9.              The Government-commissioned, independent National Food Strategy reports, published in 2020 and 2021, represent the most thoughtful analysis of the dynamics and problems of the UK food system in a generation.  The team responsible for the work are to be commended for the holistic nature of the analysis, the clarity of argumentation and the breadth of recommendations.  Some critics understandably argue that the report could have gone further in its recommendations and prescriptions.  However, as an analysis of the system and its current problems, the work is excellent.  In contrast, the Government’s food strategy paper is a deep disappointment and a missed opportunity.  It represents a downgrade from the Food White Paper that was promised and does not address the most significant and pressing issues facing the system.  Its focus and emphasis are curious and bear little relation to the analysis and prescriptions in the National Food Strategy work.  There is some solace in the fact that the National Food Strategy work will provide a useful baseline for those organisations pressing for positive reform of the food system in the coming years.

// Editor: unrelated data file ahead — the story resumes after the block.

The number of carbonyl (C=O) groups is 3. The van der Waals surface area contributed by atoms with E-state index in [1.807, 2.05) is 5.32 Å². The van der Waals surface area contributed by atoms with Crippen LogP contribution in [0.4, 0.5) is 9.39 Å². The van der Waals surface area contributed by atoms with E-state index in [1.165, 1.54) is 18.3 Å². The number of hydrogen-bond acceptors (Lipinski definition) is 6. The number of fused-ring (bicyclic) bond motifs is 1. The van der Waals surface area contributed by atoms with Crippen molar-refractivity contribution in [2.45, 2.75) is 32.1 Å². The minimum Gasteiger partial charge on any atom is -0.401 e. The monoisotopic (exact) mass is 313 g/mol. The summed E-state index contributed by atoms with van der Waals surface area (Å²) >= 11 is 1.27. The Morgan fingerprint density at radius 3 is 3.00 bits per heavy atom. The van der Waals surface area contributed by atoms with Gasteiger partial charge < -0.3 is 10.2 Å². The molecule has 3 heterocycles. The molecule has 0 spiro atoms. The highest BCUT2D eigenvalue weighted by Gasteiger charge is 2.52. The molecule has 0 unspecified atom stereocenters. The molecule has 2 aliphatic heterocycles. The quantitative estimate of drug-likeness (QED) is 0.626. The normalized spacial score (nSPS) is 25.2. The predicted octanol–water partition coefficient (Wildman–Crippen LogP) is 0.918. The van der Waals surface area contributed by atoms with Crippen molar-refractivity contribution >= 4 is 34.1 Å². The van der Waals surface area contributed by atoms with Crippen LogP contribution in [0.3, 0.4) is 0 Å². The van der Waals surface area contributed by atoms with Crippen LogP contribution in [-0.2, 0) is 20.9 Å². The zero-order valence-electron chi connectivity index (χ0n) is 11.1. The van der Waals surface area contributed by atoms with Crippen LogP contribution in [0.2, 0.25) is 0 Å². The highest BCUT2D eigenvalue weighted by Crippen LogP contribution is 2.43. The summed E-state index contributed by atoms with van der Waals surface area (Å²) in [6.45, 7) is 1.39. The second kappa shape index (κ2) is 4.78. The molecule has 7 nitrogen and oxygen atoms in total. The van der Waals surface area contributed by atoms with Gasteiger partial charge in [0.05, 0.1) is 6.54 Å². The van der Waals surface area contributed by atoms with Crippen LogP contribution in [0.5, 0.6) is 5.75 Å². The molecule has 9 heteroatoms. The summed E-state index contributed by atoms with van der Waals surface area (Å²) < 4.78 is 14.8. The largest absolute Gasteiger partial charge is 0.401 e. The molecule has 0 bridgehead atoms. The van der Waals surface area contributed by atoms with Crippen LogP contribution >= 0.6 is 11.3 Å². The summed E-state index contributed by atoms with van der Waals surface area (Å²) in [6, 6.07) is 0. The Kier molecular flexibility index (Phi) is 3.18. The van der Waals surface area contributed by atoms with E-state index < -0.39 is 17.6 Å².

10.              The Government’s food strategy paper contains little detail on how the Government will approach the trade-offs and dilemmas around the agri-food system and rural land use.  It commits to halving childhood obesity by 2030, reducing the healthy life expectancy gap between local areas where it is highest and lowest by 2030, reducing the proportion of the population living with diet-related illnesses, and increasing the proportion of healthier food sold. However, it gives little cause for confidence about how these ambitious goals will be achieved, only committing to three years of further research through randomised control trials.  The seriousness and urgency of the challenge is not matched by action.  The recent speculation since the change of Prime Minister over slowing down or reversing reform to address poor diet only deepens concern.